After Typhoon Haiyan, nightmares continue for kids

By Dennis Sadowski

TANAUAN, Philippines — When Dem Depayso heard that kids across the Visayas in the central Philippines were having nightmares and difficulty focusing on their schoolwork because of vivid scary memories of Typhoon Haiyan, she decided to help.

A nurse who works for Catholic-run St. Louis University in Baguio City, Philippines, Depayso is spending a week of her vacation talking kids through their fears.

Children in Tanauan, Philippines, have been counseled by volunteers to help them overcome fears stemming from November’s typhoon. (CNS/Tyler Orsburn)

Children in Tanauan, Philippines, have been counseled by volunteers to help them overcome fears stemming from November’s typhoon. (CNS/Tyler Orsburn)

CNS photographer Tyler Orsburn and I ran across a group of volunteers, Depayso included, who are offering counseling services and group therapy sessions to children in order to help them overcome traumatic visions of their homes and communities being torn apart by the storm’s vicious winds and rising flood waters.

Depayso said she knew kids needed an outlet for their fears. But what she wasn’t sure of was how big the need really was.

Since Sunday, Depayso and the 20 other volunteers have seen 300 children of all ages.

“We talk with the students and let them verbalize their fear and try to see how they are coping now,” Depayso told CNS on the steps of Assumption of Mary School in Tanauan Wednesday morning. Depayso and the volunteers have set up shop while repairs are made to the severely damaged structure.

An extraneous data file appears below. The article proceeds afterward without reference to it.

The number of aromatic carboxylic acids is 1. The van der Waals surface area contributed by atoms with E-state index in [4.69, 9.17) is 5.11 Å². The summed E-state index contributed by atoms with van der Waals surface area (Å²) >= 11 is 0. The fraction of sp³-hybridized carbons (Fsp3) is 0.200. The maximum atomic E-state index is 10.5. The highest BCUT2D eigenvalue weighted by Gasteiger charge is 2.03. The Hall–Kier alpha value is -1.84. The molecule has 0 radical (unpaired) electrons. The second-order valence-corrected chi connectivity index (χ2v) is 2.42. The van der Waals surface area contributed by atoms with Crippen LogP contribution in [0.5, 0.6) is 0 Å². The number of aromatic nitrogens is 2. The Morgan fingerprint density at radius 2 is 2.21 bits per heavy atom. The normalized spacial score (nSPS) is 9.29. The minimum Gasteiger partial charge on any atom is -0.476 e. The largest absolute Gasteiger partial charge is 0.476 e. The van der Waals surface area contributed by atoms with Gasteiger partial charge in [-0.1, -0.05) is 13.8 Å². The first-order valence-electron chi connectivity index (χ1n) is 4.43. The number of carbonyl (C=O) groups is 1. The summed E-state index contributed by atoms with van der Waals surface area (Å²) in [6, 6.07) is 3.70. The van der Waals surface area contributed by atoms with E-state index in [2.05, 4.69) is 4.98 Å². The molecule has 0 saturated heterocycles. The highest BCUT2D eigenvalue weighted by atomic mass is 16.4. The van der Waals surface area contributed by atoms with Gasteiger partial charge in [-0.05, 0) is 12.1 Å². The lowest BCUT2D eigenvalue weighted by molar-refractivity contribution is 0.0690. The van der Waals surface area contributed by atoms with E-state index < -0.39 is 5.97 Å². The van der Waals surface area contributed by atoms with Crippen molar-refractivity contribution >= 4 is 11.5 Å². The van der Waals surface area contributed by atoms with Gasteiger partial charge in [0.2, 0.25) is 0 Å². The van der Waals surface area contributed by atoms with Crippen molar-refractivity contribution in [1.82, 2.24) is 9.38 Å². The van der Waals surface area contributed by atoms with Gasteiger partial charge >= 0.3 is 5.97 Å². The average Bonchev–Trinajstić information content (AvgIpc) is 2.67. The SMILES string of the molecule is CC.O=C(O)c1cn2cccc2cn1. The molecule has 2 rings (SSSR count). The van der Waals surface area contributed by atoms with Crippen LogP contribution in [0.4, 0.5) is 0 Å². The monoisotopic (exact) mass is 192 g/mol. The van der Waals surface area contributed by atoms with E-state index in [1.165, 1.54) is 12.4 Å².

When she took leave time soon after the storm to start meeting with kids elsewhere in the typhoon zone in December, she recalled that they held deep fears and did not want to talk much about what they saw. Three months after the storm Depayso said she is seeing that kids are beginning to laugh more and are more willing to tell their stories of survival from one of the worst-recorded typhoons to make landfall.

But a lot of fear remains.

“There are students who still have nightmares,” Depayso said. “It’s more the younger children.”

She also has found that children in public schools have harbored more fears than those in church-run schools. She believes faith and the more closer relationship that teachers in church-run schools develop with their children makes a difference.

The volunteers’ work involves a variety of techniques including just plain talking, story-telling therapy and art through which the youngsters can express their experiences and reveal what still frightens them.

“From those we get their feelings, their emotions, how they cope now,” Depayso said. “We try fun things with them and explain to them you can still continue on with your dreams.”

Three months after Haiyan, Filipinos find remains of teen

By Dennis Sadowski

PALO, Philippines — The mood turned somber late this morning in the community known as Barangay San Joaquin as residents uncovered the body of 16-year-old John Steve Cobacha, who had been missing since Typhoon Haiyan tore through the central Phillippines Nov. 8.